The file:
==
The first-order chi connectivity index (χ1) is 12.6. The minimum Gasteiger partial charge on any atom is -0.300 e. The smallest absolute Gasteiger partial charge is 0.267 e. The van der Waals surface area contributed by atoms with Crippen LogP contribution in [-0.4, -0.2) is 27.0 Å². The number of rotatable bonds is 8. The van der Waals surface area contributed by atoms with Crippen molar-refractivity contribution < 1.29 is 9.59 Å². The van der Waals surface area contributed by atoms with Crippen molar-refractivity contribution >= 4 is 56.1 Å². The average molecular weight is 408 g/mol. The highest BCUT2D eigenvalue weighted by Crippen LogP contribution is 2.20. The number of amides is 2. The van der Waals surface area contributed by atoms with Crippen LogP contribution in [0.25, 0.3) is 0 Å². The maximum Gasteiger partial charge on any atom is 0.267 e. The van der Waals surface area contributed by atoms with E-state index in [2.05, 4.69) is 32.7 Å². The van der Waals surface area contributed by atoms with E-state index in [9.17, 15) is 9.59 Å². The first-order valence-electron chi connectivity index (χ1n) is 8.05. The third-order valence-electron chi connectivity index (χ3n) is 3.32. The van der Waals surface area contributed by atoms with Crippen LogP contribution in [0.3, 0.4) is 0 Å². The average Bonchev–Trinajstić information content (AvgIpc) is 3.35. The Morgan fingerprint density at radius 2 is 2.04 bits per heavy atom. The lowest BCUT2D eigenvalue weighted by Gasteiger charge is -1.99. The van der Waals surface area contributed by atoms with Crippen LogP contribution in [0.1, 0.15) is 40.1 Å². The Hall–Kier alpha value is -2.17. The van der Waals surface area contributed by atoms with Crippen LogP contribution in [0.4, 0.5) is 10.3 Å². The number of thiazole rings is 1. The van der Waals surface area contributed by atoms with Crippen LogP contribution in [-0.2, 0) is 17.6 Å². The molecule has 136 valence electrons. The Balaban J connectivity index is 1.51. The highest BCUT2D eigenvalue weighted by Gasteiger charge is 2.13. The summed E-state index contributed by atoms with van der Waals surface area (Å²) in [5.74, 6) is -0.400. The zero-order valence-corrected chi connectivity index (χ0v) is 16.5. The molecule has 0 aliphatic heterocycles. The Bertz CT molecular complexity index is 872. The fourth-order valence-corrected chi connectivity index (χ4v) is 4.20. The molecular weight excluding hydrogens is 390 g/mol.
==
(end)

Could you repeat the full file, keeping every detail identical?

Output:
The first-order chi connectivity index (χ1) is 12.6. The minimum Gasteiger partial charge on any atom is -0.300 e. The smallest absolute Gasteiger partial charge is 0.267 e. The van der Waals surface area contributed by atoms with Crippen LogP contribution in [-0.4, -0.2) is 27.0 Å². The number of rotatable bonds is 8. The van der Waals surface area contributed by atoms with Crippen molar-refractivity contribution < 1.29 is 9.59 Å². The van der Waals surface area contributed by atoms with Crippen molar-refractivity contribution >= 4 is 56.1 Å². The average molecular weight is 408 g/mol. The highest BCUT2D eigenvalue weighted by Crippen LogP contribution is 2.20. The number of amides is 2. The van der Waals surface area contributed by atoms with Crippen LogP contribution in [0.25, 0.3) is 0 Å². The maximum Gasteiger partial charge on any atom is 0.267 e. The van der Waals surface area contributed by atoms with E-state index in [2.05, 4.69) is 32.7 Å². The van der Waals surface area contributed by atoms with E-state index in [9.17, 15) is 9.59 Å². The first-order valence-electron chi connectivity index (χ1n) is 8.05. The third-order valence-electron chi connectivity index (χ3n) is 3.32. The van der Waals surface area contributed by atoms with Crippen LogP contribution in [0.3, 0.4) is 0 Å². The average Bonchev–Trinajstić information content (AvgIpc) is 3.35. The Morgan fingerprint density at radius 2 is 2.04 bits per heavy atom. The lowest BCUT2D eigenvalue weighted by Gasteiger charge is -1.99. The van der Waals surface area contributed by atoms with Crippen LogP contribution in [0.1, 0.15) is 40.1 Å². The Hall–Kier alpha value is -2.17. The van der Waals surface area contributed by atoms with Crippen LogP contribution in [0.4, 0.5) is 10.3 Å². The number of thiazole rings is 1. The van der Waals surface area contributed by atoms with Crippen LogP contribution in [-0.2, 0) is 17.6 Å². The molecule has 136 valence electrons. The Balaban J connectivity index is 1.51. The highest BCUT2D eigenvalue weighted by Gasteiger charge is 2.13. The summed E-state index contributed by atoms with van der Waals surface area (Å²) in [5.74, 6) is -0.400. The zero-order valence-corrected chi connectivity index (χ0v) is 16.5. The molecule has 0 aliphatic heterocycles. The Bertz CT molecular complexity index is 872. The fourth-order valence-corrected chi connectivity index (χ4v) is 4.20. The molecular weight excluding hydrogens is 390 g/mol.